There's also no reason every region has to be that dense. In fact, I suspect it should be fairly unusual. When I did a huge area of underdark tunnels for my campaign world, I had lots of regions that were virtually empty of passages, and then small dense knots of caves and tunnels, and then more regions that were pocked with large caves and caverns and seas. All connected up eventually, one way or another, but not all were equally densely packed, nor equally populated.
 

DrunkonDuty

Adventurer
As well as colour coding for depth use different line styles for different 'quality' tunnels. Unbroken line for a series of large tunnels/galleries/chambers that are (relatively) easy travel through; Dashed line for a smaller series of tunnels/et.al. with more travel hazards (sudden drops; narrows; unstable tunnels) ; Dotted line for a series of very difficult tunnels/et.al. (lots of crawling on your belly through tunnels so tight that a medium creature can't turn around in them; sudden plunges; water hazards/flooded tunnels.)

And I'd go for something like a small circle around junctions between different levels to make them more obvious.

And another icon to mark exits to the surface.

just some thoughts.
 


Lord Zack

Explorer
I was thinking of having three levels, each with it's own map. The Upperdark, Middledark and Lowerdark. In any case there would be variance in depth within a "level" as well, so color coding for depth seems like a good idea.
 

Hand of Evil

Adventurer
Epic
I was thinking of having three levels, each with it's own map. The Upperdark, Middledark and Lowerdark. In any case there would be variance in depth within a "level" as well, so color coding for depth seems like a good idea.

My "levels" are:
  • The Halls - mostly dwarven passages, cities and mines -- dungeon crawls are found in the level.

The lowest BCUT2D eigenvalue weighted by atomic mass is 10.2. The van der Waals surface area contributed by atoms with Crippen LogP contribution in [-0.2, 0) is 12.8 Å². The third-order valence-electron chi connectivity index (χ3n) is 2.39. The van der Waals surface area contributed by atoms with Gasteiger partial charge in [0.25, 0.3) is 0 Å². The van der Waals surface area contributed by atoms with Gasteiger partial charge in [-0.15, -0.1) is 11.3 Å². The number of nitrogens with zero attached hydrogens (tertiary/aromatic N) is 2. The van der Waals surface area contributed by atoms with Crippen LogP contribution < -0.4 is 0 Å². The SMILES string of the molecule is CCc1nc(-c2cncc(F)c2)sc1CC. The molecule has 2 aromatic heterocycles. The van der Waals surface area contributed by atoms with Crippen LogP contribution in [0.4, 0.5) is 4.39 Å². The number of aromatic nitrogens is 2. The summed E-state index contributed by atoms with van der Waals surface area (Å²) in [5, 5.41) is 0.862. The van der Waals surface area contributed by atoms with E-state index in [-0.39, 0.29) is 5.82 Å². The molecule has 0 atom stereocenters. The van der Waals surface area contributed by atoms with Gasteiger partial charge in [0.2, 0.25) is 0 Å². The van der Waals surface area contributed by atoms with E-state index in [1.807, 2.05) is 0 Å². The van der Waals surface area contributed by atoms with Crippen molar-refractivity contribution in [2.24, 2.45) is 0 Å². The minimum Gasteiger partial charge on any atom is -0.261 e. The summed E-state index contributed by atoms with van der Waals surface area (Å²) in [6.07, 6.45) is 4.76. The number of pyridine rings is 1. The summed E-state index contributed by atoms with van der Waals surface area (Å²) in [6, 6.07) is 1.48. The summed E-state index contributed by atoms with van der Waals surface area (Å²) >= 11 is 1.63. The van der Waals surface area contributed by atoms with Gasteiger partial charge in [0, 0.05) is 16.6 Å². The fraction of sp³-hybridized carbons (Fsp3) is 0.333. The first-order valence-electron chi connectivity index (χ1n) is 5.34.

• The Deeps - Natural caverns and such, this is the no man lands, lots of combat and monsters.
  • The Underdark - Home of the drow and older things.
  • The Vastdark - connections to other planes and forgotten creatures, Mindflayers mmostly.
 


Lord Zack

Explorer
Well actually I'm not sure whether or not I'm going to use the drow in this setting, the primary inhabitants of my Underdark are dwarves and goblins. While we're on the subject how often (w/regards to distance) should settlements occur?
 

Hand of Evil

Adventurer
Epic
Well actually I'm not sure whether or not I'm going to use the drow in this setting, the primary inhabitants of my Underdark are dwarves and goblins. While we're on the subject how often (w/regards to distance) should settlements occur?

I follow the following rule of thumb:
  • 5 to 20 miles out (up, down or sideways) are support settlements to a major city, normally these are five to ten in number and poplulations are as for towns in the DM Guide.
  • 25 to 30 miles out (up, down or sideways) are the outpost settlements to the major city. These are villages and they are few in number and are found on the safer more travelled paths.
  • 35 to 100 miles are the wilderness areas.

If you are color coding, this is easy done as zones around your cities.